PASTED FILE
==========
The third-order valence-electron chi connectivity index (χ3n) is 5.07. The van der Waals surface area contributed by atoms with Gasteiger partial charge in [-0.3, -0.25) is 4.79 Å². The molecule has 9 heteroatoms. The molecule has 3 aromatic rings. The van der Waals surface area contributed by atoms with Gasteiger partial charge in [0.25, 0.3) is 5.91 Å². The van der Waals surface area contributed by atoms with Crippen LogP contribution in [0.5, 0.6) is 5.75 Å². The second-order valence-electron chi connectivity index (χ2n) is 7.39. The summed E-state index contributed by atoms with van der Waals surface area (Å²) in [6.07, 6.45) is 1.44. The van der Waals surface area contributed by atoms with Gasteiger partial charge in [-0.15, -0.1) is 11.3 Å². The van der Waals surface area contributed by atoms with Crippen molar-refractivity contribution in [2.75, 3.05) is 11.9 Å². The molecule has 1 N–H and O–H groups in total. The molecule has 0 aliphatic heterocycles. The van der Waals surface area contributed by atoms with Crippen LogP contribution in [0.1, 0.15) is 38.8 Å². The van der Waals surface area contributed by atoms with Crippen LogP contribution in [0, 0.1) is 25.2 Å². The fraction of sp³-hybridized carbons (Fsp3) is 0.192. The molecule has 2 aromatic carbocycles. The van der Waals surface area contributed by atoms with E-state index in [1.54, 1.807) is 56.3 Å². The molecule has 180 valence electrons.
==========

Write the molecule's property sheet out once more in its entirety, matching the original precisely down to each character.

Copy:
The third-order valence-electron chi connectivity index (χ3n) is 5.07. The van der Waals surface area contributed by atoms with Gasteiger partial charge in [-0.3, -0.25) is 4.79 Å². The molecule has 9 heteroatoms. The molecule has 3 aromatic rings. The van der Waals surface area contributed by atoms with Gasteiger partial charge in [0.25, 0.3) is 5.91 Å². The van der Waals surface area contributed by atoms with Crippen LogP contribution in [0.5, 0.6) is 5.75 Å². The second-order valence-electron chi connectivity index (χ2n) is 7.39. The summed E-state index contributed by atoms with van der Waals surface area (Å²) in [6.07, 6.45) is 1.44. The van der Waals surface area contributed by atoms with Gasteiger partial charge in [-0.15, -0.1) is 11.3 Å². The van der Waals surface area contributed by atoms with Crippen molar-refractivity contribution in [2.75, 3.05) is 11.9 Å². The molecule has 1 N–H and O–H groups in total. The molecule has 0 aliphatic heterocycles. The van der Waals surface area contributed by atoms with Crippen LogP contribution in [0.1, 0.15) is 38.8 Å². The van der Waals surface area contributed by atoms with Crippen LogP contribution in [0, 0.1) is 25.2 Å². The fraction of sp³-hybridized carbons (Fsp3) is 0.192. The molecule has 2 aromatic carbocycles. The van der Waals surface area contributed by atoms with E-state index in [1.54, 1.807) is 56.3 Å². The molecule has 180 valence electrons.